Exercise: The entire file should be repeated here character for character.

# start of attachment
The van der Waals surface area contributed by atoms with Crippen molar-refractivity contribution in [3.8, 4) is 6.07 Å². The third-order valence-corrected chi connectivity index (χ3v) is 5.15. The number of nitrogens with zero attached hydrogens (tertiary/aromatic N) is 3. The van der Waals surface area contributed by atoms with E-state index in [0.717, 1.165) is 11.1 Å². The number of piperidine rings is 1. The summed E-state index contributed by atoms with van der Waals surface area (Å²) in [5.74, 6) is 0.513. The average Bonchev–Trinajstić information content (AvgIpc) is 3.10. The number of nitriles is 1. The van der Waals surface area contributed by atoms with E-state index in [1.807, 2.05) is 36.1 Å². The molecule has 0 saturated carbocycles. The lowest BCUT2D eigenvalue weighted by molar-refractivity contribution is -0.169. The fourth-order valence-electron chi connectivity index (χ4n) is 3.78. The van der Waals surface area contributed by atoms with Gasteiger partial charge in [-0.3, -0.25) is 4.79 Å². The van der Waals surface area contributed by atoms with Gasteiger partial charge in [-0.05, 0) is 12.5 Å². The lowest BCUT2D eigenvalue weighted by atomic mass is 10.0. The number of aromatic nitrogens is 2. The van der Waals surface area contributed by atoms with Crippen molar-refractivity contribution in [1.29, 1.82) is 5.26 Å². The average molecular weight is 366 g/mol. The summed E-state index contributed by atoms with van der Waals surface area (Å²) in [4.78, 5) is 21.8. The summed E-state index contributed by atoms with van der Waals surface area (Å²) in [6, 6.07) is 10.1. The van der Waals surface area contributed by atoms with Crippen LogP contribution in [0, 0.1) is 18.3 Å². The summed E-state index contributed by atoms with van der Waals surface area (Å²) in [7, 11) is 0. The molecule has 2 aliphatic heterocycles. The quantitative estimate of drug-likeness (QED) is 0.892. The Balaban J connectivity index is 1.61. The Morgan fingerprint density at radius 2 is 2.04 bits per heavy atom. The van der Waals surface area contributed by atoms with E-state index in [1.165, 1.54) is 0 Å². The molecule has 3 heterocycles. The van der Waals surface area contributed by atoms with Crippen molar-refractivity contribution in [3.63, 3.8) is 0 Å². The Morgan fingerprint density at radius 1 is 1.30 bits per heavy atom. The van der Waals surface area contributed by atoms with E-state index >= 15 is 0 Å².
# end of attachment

The van der Waals surface area contributed by atoms with Crippen molar-refractivity contribution in [3.8, 4) is 6.07 Å². The third-order valence-corrected chi connectivity index (χ3v) is 5.15. The number of nitrogens with zero attached hydrogens (tertiary/aromatic N) is 3. The van der Waals surface area contributed by atoms with E-state index in [0.717, 1.165) is 11.1 Å². The number of piperidine rings is 1. The summed E-state index contributed by atoms with van der Waals surface area (Å²) in [5.74, 6) is 0.513. The average Bonchev–Trinajstić information content (AvgIpc) is 3.10. The number of nitriles is 1. The van der Waals surface area contributed by atoms with E-state index in [1.807, 2.05) is 36.1 Å². The molecule has 0 saturated carbocycles. The lowest BCUT2D eigenvalue weighted by molar-refractivity contribution is -0.169. The fourth-order valence-electron chi connectivity index (χ4n) is 3.78. The van der Waals surface area contributed by atoms with Gasteiger partial charge in [-0.3, -0.25) is 4.79 Å². The van der Waals surface area contributed by atoms with Gasteiger partial charge in [-0.05, 0) is 12.5 Å². The lowest BCUT2D eigenvalue weighted by atomic mass is 10.0. The number of aromatic nitrogens is 2. The van der Waals surface area contributed by atoms with Crippen molar-refractivity contribution in [1.29, 1.82) is 5.26 Å². The average molecular weight is 366 g/mol. The summed E-state index contributed by atoms with van der Waals surface area (Å²) in [4.78, 5) is 21.8. The summed E-state index contributed by atoms with van der Waals surface area (Å²) in [6, 6.07) is 10.1. The van der Waals surface area contributed by atoms with Crippen LogP contribution in [0, 0.1) is 18.3 Å². The summed E-state index contributed by atoms with van der Waals surface area (Å²) in [7, 11) is 0. The molecule has 2 aliphatic heterocycles. The quantitative estimate of drug-likeness (QED) is 0.892. The Balaban J connectivity index is 1.61. The Morgan fingerprint density at radius 2 is 2.04 bits per heavy atom. The van der Waals surface area contributed by atoms with E-state index in [1.165, 1.54) is 0 Å². The molecule has 3 heterocycles. The van der Waals surface area contributed by atoms with Crippen molar-refractivity contribution in [3.63, 3.8) is 0 Å². The Morgan fingerprint density at radius 1 is 1.30 bits per heavy atom. The van der Waals surface area contributed by atoms with E-state index >= 15 is 0 Å².